Markets & Finance

Paid to Wait


By Joseph Lisanti Despite some recent strength, stocks have been meandering for much of 2005. That may cause people who enjoy relentless action to become nostalgic for the bubble years. For traders, this market has been downright dull.

Perhaps a few people thought that 2003's 26% advance in the S&P 500 was the start of a new string of vigorous moves. But we suspect a run of five consecutive years of double-digit percentage gains in the index, like the one that began in 1995, won't be seen again soon.

Even so, we believe that the current stock market presents some opportunities for the patient long-term investor. As corporate earnings continue to climb, the restrained price action creates more attractive valuations in many high-quality stocks. And corporate boards appear more inclined to boost dividends when the market is treading water, perhaps on the theory that investors are more likely to hold on to shares that provide at least some return. We also credit the lower tax rate on ordinary dividends for the recent renaissance in payments to shareholders.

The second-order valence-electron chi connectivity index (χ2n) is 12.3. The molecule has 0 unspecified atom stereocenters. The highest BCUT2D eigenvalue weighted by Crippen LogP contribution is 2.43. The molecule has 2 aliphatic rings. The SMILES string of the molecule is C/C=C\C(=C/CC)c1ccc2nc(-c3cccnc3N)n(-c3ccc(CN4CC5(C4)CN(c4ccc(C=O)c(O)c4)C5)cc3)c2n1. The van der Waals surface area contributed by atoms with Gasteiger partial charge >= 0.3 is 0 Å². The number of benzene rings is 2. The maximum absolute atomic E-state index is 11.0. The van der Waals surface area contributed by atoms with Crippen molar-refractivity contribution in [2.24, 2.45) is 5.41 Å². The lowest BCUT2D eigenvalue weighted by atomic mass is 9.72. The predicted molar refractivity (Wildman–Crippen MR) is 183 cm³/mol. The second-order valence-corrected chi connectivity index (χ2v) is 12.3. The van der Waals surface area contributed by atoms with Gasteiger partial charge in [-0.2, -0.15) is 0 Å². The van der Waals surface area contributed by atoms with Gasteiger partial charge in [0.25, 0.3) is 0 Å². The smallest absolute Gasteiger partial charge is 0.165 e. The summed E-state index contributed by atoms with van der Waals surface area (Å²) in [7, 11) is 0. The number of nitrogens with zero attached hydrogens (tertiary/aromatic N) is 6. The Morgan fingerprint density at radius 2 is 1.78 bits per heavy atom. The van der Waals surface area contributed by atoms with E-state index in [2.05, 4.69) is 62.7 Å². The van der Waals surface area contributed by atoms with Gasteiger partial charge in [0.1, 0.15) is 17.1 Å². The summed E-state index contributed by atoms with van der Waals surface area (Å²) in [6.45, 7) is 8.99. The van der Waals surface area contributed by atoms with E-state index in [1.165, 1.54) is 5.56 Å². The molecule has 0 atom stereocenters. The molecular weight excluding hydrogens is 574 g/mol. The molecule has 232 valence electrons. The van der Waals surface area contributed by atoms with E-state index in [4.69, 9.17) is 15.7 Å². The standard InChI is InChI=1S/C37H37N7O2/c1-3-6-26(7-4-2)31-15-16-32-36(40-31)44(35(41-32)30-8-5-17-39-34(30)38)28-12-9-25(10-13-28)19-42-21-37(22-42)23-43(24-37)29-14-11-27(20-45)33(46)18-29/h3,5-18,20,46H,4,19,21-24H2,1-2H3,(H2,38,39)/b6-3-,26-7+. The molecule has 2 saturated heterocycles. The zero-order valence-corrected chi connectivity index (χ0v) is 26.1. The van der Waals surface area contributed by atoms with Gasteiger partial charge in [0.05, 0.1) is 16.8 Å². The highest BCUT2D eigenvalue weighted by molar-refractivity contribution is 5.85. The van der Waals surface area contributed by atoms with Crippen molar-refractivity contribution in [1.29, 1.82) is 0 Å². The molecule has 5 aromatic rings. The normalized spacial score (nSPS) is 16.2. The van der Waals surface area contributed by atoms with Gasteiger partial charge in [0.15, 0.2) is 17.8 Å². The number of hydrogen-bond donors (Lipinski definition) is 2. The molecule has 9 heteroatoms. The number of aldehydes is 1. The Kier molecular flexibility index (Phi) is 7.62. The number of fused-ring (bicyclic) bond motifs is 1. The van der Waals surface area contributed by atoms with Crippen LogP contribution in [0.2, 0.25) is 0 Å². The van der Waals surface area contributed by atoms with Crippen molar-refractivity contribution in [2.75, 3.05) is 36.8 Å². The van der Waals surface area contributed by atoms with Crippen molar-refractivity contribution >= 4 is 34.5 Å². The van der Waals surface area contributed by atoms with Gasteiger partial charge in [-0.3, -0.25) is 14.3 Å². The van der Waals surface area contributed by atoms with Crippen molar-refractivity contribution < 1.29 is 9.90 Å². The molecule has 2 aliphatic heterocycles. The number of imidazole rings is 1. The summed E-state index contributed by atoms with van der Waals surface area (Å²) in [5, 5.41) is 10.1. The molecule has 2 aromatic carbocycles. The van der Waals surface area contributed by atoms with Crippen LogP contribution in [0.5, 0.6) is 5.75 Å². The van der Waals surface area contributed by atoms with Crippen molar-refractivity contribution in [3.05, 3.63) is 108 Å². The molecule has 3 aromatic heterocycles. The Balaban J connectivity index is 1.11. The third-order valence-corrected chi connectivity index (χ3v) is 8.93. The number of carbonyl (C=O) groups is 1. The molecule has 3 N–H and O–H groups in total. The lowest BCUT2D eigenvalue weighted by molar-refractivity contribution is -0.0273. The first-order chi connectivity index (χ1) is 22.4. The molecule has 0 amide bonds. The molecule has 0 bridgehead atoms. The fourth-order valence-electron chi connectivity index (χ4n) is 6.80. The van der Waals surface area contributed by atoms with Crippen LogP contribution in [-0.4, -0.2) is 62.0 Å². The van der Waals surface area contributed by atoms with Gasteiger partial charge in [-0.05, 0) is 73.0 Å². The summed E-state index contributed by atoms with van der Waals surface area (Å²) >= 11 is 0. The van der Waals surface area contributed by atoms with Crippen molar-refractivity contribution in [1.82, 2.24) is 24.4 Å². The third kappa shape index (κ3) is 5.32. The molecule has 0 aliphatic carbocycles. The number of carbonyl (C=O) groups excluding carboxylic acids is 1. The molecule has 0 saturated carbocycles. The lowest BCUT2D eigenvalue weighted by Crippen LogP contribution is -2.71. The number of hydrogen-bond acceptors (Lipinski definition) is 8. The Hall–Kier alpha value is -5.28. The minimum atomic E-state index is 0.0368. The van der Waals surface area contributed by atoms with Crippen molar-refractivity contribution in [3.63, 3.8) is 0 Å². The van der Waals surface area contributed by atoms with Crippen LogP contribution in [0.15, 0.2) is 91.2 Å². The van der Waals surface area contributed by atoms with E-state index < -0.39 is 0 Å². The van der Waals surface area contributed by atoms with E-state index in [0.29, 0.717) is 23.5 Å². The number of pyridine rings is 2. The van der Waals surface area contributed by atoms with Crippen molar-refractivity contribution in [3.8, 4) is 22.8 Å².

Even technology companies are getting into the act. Tech stocks have never been known for their dividends, but that may be changing. Four of the nine stocks in the S&P 500 that have initiated dividends so far this year are technology issues.

As a result, 26 of the 80 stocks in the S&P 500 information technology sector now pay a dividend. With only 32.5% of the stocks in the sector paying dividends, tech still has a long way to go to match the 76.8% of issues in the "500" that make regular shareholder payments. But dividend investors should be encouraged that progress is being made.

A quick check of our buy and strong buy recommendations shows that, as of June 15, 63.9% paid a dividend and a total of 26.5% had yields higher than that of the S&P 500. Even patient investors like to be paid to wait. Lisanti is editor of Standard & Poor's weekly investing newsletter, The Outlook


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